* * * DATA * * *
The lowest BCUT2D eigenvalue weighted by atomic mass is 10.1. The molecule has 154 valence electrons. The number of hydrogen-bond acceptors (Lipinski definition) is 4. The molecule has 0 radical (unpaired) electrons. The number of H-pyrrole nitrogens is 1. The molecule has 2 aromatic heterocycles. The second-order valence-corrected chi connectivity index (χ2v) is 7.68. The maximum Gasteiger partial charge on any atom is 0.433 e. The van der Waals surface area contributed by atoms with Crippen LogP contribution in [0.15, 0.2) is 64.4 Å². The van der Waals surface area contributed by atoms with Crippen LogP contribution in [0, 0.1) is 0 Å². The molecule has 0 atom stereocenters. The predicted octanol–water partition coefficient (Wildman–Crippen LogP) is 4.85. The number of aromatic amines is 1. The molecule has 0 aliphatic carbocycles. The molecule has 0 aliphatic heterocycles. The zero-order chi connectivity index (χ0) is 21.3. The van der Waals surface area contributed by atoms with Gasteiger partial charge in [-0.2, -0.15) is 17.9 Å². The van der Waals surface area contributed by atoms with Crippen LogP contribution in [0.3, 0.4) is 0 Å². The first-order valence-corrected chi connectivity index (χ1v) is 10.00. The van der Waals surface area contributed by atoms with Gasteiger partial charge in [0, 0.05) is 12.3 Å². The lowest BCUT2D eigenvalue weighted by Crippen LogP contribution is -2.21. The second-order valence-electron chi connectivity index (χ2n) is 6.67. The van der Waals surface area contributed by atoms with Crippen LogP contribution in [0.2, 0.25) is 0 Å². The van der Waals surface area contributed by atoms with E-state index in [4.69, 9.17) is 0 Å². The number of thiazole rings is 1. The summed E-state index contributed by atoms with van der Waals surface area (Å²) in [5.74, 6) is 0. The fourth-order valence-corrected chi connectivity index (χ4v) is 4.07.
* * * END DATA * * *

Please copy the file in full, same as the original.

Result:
The lowest BCUT2D eigenvalue weighted by atomic mass is 10.1. The molecule has 154 valence electrons. The number of hydrogen-bond acceptors (Lipinski definition) is 4. The molecule has 0 radical (unpaired) electrons. The number of H-pyrrole nitrogens is 1. The molecule has 2 aromatic heterocycles. The second-order valence-corrected chi connectivity index (χ2v) is 7.68. The maximum Gasteiger partial charge on any atom is 0.433 e. The van der Waals surface area contributed by atoms with Crippen LogP contribution in [0.15, 0.2) is 64.4 Å². The van der Waals surface area contributed by atoms with Crippen LogP contribution in [0, 0.1) is 0 Å². The molecule has 0 atom stereocenters. The predicted octanol–water partition coefficient (Wildman–Crippen LogP) is 4.85. The number of aromatic amines is 1. The molecule has 0 aliphatic carbocycles. The molecule has 0 aliphatic heterocycles. The zero-order chi connectivity index (χ0) is 21.3. The van der Waals surface area contributed by atoms with Gasteiger partial charge in [-0.2, -0.15) is 17.9 Å². The van der Waals surface area contributed by atoms with Crippen LogP contribution in [0.3, 0.4) is 0 Å². The first-order valence-corrected chi connectivity index (χ1v) is 10.00. The van der Waals surface area contributed by atoms with Gasteiger partial charge in [0, 0.05) is 12.3 Å². The lowest BCUT2D eigenvalue weighted by Crippen LogP contribution is -2.21. The second-order valence-electron chi connectivity index (χ2n) is 6.67. The van der Waals surface area contributed by atoms with Crippen LogP contribution in [0.2, 0.25) is 0 Å². The van der Waals surface area contributed by atoms with E-state index in [4.69, 9.17) is 0 Å². The number of thiazole rings is 1. The summed E-state index contributed by atoms with van der Waals surface area (Å²) in [5.74, 6) is 0. The fourth-order valence-corrected chi connectivity index (χ4v) is 4.07.